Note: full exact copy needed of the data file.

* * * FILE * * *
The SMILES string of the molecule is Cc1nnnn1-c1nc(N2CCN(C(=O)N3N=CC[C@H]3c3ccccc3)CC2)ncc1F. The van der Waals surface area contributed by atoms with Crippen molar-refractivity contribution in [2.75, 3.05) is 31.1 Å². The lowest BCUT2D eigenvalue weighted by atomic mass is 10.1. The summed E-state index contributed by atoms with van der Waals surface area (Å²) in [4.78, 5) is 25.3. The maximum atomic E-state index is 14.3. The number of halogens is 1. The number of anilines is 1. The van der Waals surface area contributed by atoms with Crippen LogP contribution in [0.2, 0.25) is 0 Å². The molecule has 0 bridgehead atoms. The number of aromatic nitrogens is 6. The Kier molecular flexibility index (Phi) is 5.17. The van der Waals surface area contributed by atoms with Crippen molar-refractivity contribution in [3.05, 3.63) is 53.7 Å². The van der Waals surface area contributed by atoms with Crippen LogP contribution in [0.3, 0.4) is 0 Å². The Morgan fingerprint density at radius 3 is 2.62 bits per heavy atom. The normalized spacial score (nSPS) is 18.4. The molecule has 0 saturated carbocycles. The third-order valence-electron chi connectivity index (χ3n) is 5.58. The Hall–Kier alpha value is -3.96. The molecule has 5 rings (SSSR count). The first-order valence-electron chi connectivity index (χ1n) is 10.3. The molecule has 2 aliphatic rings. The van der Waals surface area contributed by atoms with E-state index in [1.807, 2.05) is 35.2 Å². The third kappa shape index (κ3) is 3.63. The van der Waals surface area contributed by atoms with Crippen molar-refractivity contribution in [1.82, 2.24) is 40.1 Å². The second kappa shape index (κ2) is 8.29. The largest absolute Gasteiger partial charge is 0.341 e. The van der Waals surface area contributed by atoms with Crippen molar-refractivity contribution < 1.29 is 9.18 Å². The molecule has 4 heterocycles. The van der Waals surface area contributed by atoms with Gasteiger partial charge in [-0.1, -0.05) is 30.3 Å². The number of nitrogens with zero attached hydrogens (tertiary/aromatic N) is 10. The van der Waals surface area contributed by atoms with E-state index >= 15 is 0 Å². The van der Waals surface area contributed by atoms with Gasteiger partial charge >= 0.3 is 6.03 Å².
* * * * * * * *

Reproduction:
The SMILES string of the molecule is Cc1nnnn1-c1nc(N2CCN(C(=O)N3N=CC[C@H]3c3ccccc3)CC2)ncc1F. The van der Waals surface area contributed by atoms with Crippen molar-refractivity contribution in [2.75, 3.05) is 31.1 Å². The lowest BCUT2D eigenvalue weighted by atomic mass is 10.1. The summed E-state index contributed by atoms with van der Waals surface area (Å²) in [4.78, 5) is 25.3. The maximum atomic E-state index is 14.3. The number of halogens is 1. The number of anilines is 1. The van der Waals surface area contributed by atoms with Crippen LogP contribution in [0.2, 0.25) is 0 Å². The molecule has 0 bridgehead atoms. The number of aromatic nitrogens is 6. The Kier molecular flexibility index (Phi) is 5.17. The van der Waals surface area contributed by atoms with Crippen molar-refractivity contribution in [3.05, 3.63) is 53.7 Å². The van der Waals surface area contributed by atoms with Crippen LogP contribution in [0.3, 0.4) is 0 Å². The Morgan fingerprint density at radius 3 is 2.62 bits per heavy atom. The normalized spacial score (nSPS) is 18.4. The molecule has 0 saturated carbocycles. The third-order valence-electron chi connectivity index (χ3n) is 5.58. The Hall–Kier alpha value is -3.96. The molecule has 5 rings (SSSR count). The first-order valence-electron chi connectivity index (χ1n) is 10.3. The molecule has 2 aliphatic rings. The van der Waals surface area contributed by atoms with E-state index in [1.807, 2.05) is 35.2 Å². The third kappa shape index (κ3) is 3.63. The van der Waals surface area contributed by atoms with Crippen molar-refractivity contribution in [1.82, 2.24) is 40.1 Å². The second kappa shape index (κ2) is 8.29. The largest absolute Gasteiger partial charge is 0.341 e. The van der Waals surface area contributed by atoms with Crippen molar-refractivity contribution < 1.29 is 9.18 Å². The molecule has 4 heterocycles. The van der Waals surface area contributed by atoms with Gasteiger partial charge in [-0.1, -0.05) is 30.3 Å². The number of nitrogens with zero attached hydrogens (tertiary/aromatic N) is 10. The van der Waals surface area contributed by atoms with E-state index >= 15 is 0 Å². The van der Waals surface area contributed by atoms with Gasteiger partial charge >= 0.3 is 6.03 Å².